If I hear the words, “passion”, “purpose”, or “calling”, one more time I might puke all over this keyboard. Like projectile vomit. If you’ve ever had to search for a job, change a career, go to school, you know these words well. And I call bullshit on them. Is it so heinous to believe that some of us may not have a purpose that’s tied to a career? A lot of us believe that God is managing an assembly line of souls and bestowing a purpose on each of us with his almighty magic wand. Let’s see now…Michael you’re going to be a phenomenal singer and dancer *bloop*. Stephen you’re going to be a physicist *bloop*, Maya you’re going to be an iconic poet *bloop*, Ted…well Ted…let’s see, how do I say this? You’re going to be a…well it’s not really a profession per se. Um, well son, you’re going to be cog in a corporate wheel. Sorry. Most likely your life’s purpose or your destiny isn’t floating around in the ether (along with unclaimed soulmates) waiting for you to snatch it up like a lightning bug. While society will cram your head with successful people who’ve found their calling, and hold you to those same expectations, most of us have to find purpose in something that isn’t going to make us any money or provide us any fame.
You may be waiting to hear the sound of bullets loading into a revolver, but that’s not what’s happening here. This mindset should come as a relief. No longer do you have to stay on a never-ending holy grail or fountain of youth-like quest for a job that you’re passionate about. What if you decide to flush that idea down the toilet and say to yourself, “You know what, I’m going to find purpose and passion in something outside of my job. I may not even go looking for it. Shit, I may already be doing it.” Would that be so bad?
Why do we tie our self worth and our identity so tightly to our careers? The idea of finding passion and purpose in our jobs has been shoved down our throats since elementary school. Remember career day? John’s dad is a police officer. He keeps everyone safe. Cindy’s mom is a nurse. She helps sick people. We’re wired to think that everyone must be a contributing member of society and you better be super psyched about the role you’re given. When you start thinking about a “calling” 1) It better be respectable. 2) There better be a track record of people making good money while doing it. 3) You should probably try to make a difference in people’s lives 4) Oh, and if it’s interesting and exciting that’d be great too (this is a modern one, I think). Jesus, it’s no wonder why a bunch of us are depressed, anxious, unfulfilled shells of humans. Basically society tells us that if you can’t find a job that you’re proud of, that makes a difference, and makes you money while doing it, then you’re a worthless piece of unambitious doo doo.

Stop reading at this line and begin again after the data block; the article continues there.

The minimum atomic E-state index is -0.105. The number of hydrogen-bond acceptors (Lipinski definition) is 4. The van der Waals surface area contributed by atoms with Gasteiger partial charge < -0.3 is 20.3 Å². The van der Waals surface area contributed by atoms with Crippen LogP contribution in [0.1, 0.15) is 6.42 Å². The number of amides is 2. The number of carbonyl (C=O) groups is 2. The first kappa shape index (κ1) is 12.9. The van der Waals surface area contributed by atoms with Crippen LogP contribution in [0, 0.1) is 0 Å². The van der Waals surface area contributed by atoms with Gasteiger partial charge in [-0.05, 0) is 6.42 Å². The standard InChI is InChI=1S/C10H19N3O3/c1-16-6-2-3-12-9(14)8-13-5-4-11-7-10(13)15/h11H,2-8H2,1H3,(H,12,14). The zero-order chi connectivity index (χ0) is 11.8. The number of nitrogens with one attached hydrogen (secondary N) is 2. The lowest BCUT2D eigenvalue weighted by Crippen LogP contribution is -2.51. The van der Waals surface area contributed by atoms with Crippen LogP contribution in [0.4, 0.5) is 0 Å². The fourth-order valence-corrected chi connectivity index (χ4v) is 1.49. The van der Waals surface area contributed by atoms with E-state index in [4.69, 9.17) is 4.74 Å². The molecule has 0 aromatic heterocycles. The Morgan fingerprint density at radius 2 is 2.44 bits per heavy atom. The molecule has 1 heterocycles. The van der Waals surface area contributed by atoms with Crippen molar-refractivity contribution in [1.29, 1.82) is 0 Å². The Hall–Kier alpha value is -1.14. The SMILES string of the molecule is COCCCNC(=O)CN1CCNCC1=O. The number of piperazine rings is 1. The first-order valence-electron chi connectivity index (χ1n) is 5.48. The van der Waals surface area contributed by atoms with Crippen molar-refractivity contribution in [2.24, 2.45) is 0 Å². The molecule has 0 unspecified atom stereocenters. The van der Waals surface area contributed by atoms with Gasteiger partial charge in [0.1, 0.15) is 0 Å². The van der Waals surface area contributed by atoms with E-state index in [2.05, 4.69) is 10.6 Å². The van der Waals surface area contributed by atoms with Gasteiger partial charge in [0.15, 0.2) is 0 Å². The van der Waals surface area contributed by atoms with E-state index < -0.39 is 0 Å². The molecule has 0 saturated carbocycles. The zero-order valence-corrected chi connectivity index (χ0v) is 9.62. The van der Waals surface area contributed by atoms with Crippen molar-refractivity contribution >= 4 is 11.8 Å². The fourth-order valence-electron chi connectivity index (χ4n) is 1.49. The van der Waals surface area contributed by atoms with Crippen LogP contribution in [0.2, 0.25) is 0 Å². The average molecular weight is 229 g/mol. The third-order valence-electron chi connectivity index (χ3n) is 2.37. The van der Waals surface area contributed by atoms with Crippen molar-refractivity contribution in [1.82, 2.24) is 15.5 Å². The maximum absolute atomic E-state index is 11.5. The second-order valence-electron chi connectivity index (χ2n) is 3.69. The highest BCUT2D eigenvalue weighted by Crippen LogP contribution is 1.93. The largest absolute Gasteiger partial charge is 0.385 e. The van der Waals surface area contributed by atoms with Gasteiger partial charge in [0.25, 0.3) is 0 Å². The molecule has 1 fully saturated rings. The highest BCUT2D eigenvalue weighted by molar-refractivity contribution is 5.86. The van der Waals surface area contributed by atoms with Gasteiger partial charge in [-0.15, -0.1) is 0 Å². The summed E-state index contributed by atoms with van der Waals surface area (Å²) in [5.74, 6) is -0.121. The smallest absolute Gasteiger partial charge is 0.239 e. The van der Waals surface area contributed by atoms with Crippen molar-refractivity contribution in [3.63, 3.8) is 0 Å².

If you find meaning in the work you do that’s great! The world needs people like you. Additionally you may find a career with purpose and fulfillment later in life, and that’s great too. However, if you’re not one of these people, then don’t let this silly American ideal of having a job that fulfills you, ruin your life (or even your day). No matter what job you have, don’t let those 8-10 hours dictate how you feel about yourself. It’s. Not. Worth. It.
If you feel like you’re never going to find a career that is meaningful and makes you want to spring out of bed every morning, stop worrying so much and stop giving so many fucks. I’m not writing this to say give your middle finger to the man, quit your job, and begin your lifelong passion of breeding llamas. No. Sometimes we have to have jobs that we don’t like for serious reasons like affording rent, childcare, health insurance, etc. That’s honorable in itself. Find purpose and passion elsewhere because, in my non-expert opinion, only a small percentage of us find it in our jobs. You can find purpose in just about anything: coming home everyday and drawing comics, playing with your kids, gardening, taking your dog for a walk, holding the door for someone, not being a dick (this one is a biggie (no pun intended) and it’s in demand. Hell, if you’re not an asshole, you’re a huge success in my book), taking time to raise your kids so that they don’t turn out to be dicks when they grow up (another important one), taking care of a sick relative, painting, writing, making dinner for your family, making someone smile, reading, learning another language, etc.
Basically you can find your purpose in anything. Who are we to say we fully understand what our purpose is? Kind of arrogant of us, right? It’s possible that our true purpose is beyond our understanding. So in the end, relax, try not to be a dick to other people, and enjoy the ride as much as you can while hanging onto the boat during the storms.
Btw, some physicists believe there’s a 50% chance we’re all a simulation. If that’s not a great reason for you to stop worrying about finding a profession with purpose, then I don’t know what is.